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2nd December
2009
written by Tony
The view from the castle in Central Park

The view from the castle in Central Park

This was my first time in the city and Steph's second, though her first visit was for a conference and she didn't get to see much of the city at all. Fortunately for us (and our pocketbook) my half of this trip was sponsored by my employer. My visit to NYC was for a conference on dynamic environments through a trade organization I am a member of called  SEGD (Society of Environmental Graphic Design). The first day and a half of our visit (for me) was occupied with various seminars at different locations near Times Square. The conference was good, but the city was better.
XXX Bridge out of Chinatown. Crispy duck!

Manhattan Bridge out of Chinatown. Crispy duck!

We began our trip with what seemed like a somewhat conservative list (relatively speaking — this is NYC after all) of places to see and things to eat, but early in it was clear that we would miss some things and would have to go with the flow and see what we could. Thanks to our very gracious and accommodating friends, this will certainly be far from our last trip to NYC, so we didn't sweat it too much.
We stopped off in Times Square after we made it to our room.

We stopped off in Times Square after we made it to our room.

We got in Wednesday night and our excellent hostess met us at the airport and rode the MTA with us to our room. My first morning was spent at the Museum of Art and Design's new location off of Columbus Circle across from Time Warner Plaza. The building was gorgeous and the art was fairly interesting, but the exhibition was small. Let's put it this way, I ended up being glad it was included in the price of the conference. From there we went to the Hard Rock Café on Times Square for more seminars and a catered lunch. While it was the best meal I've ever had at a Hard Rock Café, I also feel like that qualifier tells you all you really need to know. Then off to an evening reception at Touch Nightclub, which had some great technology but was otherwise unimpressive.
Kofta? I barely knew her!

Kofta? I barely knew her!

During all of this Steph spent time with her friend and visited the Jane Austen exhibit at the Morgan Library, which she quite enjoyed. Once my conference time was up (Friday afternoon) we hopped-to and started our tour of Manhattan. First was lunch (on the street, of course!) at a pizzeria near our hotel for a New York Slice. It was good, but not life-changing. From there we wandered over to midtown where we found a halal cart right off of Times Square and got what was arguably the best meal we had while in the city — a kofta sandwich. Man oh man, delicious.
The Strand

The Strand.

After wandering around aimlessly, fighting over who was eating more than their fair share of the kofta (Steph lies, she tells filthy lies!) and drinking a Jamba Juice ("Jamba Jamba!" said like a muppet) we decided to head over to the Strand, because we can never resist a good bookstore, especially not one as famous as this. The Strand was rewarding in every literary way, and I just stumbled around and goggled on through their third floor rare books collection. Nursing aching feet and empty stomachs, we went back to our friend's apartment to regroup before a simply wonderful dinner at L'École, the restaurant of the French Culinary Institute. It was mostly a parade of hits with a few slight misses (forgiven due to the chef's student status) that left us both more than satisfied. After dinner we wadered down the island looking for the Brooklyn bridge. For something so large, it seems as though it wouldn't be very difficult to find. However, after wandering around the back streets near the financial district for a while we did manage to come upon it, and got to enjoy the vista on a cold, clear New York night. After our little journey we caught a train and went back to our surprisingly comfy hide-a-bed to sleep off our meal.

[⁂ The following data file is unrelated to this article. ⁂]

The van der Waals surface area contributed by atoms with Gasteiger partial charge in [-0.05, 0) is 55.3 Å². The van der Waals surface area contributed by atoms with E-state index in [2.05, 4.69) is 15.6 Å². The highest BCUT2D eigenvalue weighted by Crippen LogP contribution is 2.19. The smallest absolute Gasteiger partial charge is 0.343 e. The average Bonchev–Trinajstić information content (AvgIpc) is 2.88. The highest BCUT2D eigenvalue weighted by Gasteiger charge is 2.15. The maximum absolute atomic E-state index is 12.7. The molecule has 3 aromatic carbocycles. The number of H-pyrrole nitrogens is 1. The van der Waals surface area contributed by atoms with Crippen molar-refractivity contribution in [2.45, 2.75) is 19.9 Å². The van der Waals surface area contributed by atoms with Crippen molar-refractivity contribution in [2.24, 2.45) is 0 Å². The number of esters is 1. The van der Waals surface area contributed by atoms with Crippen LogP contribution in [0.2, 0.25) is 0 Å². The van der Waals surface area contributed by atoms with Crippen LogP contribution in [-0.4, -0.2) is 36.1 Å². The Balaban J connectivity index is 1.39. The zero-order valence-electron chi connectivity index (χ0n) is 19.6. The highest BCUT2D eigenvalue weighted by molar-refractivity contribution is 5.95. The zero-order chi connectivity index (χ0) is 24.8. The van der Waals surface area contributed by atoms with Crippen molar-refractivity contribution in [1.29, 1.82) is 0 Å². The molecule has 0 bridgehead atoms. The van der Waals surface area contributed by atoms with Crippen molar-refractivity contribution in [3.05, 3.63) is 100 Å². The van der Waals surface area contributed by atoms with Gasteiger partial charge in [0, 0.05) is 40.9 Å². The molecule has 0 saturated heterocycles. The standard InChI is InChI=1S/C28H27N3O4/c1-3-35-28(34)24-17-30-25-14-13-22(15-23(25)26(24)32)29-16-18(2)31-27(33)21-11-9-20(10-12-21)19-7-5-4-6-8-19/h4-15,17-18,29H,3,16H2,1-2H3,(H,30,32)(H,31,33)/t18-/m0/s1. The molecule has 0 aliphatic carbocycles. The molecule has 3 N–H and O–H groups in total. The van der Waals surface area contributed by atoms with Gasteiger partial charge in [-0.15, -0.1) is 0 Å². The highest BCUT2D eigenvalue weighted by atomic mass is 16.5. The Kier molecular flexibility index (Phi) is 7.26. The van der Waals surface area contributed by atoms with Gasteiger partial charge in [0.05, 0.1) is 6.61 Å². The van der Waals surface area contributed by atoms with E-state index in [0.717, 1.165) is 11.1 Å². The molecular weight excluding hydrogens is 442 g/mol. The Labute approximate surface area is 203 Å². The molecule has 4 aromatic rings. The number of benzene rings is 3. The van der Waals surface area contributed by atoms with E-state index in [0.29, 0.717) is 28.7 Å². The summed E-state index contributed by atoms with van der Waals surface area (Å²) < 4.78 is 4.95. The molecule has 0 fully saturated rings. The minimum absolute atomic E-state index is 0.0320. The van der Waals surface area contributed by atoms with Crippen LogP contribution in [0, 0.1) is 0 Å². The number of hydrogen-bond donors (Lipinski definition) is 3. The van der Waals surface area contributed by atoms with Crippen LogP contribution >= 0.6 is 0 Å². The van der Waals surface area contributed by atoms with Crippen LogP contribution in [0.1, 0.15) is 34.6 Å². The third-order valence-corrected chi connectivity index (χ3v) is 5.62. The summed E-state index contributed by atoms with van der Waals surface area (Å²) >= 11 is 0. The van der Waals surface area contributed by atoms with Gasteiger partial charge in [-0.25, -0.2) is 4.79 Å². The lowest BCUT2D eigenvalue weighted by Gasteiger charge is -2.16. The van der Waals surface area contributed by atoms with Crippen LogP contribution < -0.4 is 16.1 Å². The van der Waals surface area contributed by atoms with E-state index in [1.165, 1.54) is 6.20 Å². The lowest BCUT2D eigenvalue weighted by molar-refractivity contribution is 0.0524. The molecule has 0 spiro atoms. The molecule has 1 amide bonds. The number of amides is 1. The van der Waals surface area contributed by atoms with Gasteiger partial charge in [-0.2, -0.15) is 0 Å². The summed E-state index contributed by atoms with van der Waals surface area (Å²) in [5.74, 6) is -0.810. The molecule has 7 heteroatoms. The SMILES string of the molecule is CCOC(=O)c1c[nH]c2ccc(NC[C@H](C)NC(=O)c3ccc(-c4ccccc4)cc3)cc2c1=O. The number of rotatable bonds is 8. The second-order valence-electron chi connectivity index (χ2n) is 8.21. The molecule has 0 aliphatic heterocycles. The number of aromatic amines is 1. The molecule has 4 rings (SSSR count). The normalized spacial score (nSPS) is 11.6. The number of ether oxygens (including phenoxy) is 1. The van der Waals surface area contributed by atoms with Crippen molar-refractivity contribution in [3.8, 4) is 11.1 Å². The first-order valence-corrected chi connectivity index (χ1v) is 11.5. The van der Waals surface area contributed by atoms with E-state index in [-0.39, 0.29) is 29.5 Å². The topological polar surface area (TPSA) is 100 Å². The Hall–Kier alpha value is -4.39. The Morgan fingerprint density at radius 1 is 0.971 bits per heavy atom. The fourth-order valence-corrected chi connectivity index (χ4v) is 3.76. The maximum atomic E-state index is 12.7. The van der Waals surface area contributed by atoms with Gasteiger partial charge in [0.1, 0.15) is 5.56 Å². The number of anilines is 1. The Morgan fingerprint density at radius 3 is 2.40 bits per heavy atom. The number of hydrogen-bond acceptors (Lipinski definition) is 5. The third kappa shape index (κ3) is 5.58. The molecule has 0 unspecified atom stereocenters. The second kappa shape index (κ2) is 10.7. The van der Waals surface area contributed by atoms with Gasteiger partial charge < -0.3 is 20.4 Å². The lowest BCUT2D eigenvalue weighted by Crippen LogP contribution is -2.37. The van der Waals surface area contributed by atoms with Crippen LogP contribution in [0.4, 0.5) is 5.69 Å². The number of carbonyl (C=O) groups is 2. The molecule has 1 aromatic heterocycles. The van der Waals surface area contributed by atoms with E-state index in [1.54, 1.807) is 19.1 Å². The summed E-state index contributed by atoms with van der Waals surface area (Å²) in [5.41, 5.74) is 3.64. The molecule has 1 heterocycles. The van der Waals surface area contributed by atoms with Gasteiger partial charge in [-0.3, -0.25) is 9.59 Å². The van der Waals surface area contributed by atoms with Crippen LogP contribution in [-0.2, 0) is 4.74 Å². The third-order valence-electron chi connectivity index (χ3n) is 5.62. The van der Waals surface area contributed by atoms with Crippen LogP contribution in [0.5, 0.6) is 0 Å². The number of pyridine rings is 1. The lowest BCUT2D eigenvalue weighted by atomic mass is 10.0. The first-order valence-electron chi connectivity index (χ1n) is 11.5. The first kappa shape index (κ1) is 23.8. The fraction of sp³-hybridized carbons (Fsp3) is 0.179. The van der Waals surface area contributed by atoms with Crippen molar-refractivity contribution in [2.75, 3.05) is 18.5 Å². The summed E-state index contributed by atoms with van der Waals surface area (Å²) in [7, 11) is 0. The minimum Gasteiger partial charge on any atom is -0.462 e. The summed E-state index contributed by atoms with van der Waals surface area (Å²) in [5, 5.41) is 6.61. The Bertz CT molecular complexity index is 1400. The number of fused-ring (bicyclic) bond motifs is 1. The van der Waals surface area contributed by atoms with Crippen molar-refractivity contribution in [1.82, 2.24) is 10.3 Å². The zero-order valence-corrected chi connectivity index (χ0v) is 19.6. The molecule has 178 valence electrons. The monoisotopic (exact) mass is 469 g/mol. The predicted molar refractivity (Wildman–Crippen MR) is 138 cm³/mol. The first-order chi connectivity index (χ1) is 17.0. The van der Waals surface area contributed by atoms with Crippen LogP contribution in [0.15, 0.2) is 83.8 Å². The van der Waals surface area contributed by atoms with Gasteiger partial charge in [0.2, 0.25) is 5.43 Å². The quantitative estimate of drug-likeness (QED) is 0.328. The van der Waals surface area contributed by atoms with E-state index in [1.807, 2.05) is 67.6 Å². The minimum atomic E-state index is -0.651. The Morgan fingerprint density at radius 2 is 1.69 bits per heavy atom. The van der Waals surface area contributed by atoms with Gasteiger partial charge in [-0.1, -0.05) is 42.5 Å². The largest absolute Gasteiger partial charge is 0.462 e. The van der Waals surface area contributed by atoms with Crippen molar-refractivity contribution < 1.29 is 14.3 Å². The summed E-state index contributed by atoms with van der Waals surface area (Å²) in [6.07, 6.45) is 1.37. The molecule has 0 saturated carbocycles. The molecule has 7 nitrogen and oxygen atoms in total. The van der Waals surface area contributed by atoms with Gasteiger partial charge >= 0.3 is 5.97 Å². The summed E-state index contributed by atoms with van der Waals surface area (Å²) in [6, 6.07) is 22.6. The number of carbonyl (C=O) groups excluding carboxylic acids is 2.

We shared a table with two gentlemen who spoke only cantonese through the entire meal

We shared a table with two gentlemen who were obviously pros.

Chinatown! Though we had visited already on Wednesday night, we were unprepared for the spectacle during the day. The morning was wet and overcast and yet Chinatown was teeming with people, a far cry from the quiet 9 p.m. neighborhood of Thursday night. We escaped the drizzle by ducking into a Chinese bakery to enjoy a pre-dim sum bun and then headed over to the Golden Unicorn to gorge ourselves on all and sundry small dishes. The experience was wonderful, though the dim sum was actually rather average. Despite this, we were thrilled to be anywhere where we get good Chinese food, as Nashville is a bit of a desert in this respect. After dim sum we headed out to see what we could see around town. We stopped by the Empire State Building, but didn't go up as the fog seemed to preclude the idea of having any sort of view. From there we headed over to the Metropolitan Museum of Art. This was perhaps the most intimidating and exciting art museum I've ever been to. Walking through the enormous
The entry gates of the Met

The entry gates of the Met.

collection was like stepping in to my art history textbooks. Everything I had spent four years studying was laid out on walls for me to stare at and breathe on. We saw maybe half of the collection, which took us three hours, and I was caught flat footed. I could go to that museum once a week for the rest of my life and never get my fill. From there we walked up museum mile and went to the Kandinsky exhibit at the Guggenheim (this was free Friday after all). The exhibit was exhilarating and the building was remarkable. Seeing it in pictures does no good, there is a lyrical quality to every aspect of the architecture that is only understood in person. From there, having worked up quite an appetite, we went to the Heidelberg, a German restaurant (featured in Anthony Bourdain's "Disappearing Manhattan" episode) across the street from our benevolent sponsors' apartment. It was an experience, to be sure. I didn't get to drink out of the boot because I lacked the needed cash for the deposit, but it was just as well since I don't have a thirst to match the stature of the boot. The fare was good and traditional and the joint was jumpin'. It would seem the Heidleberg is in no danger of vanishing.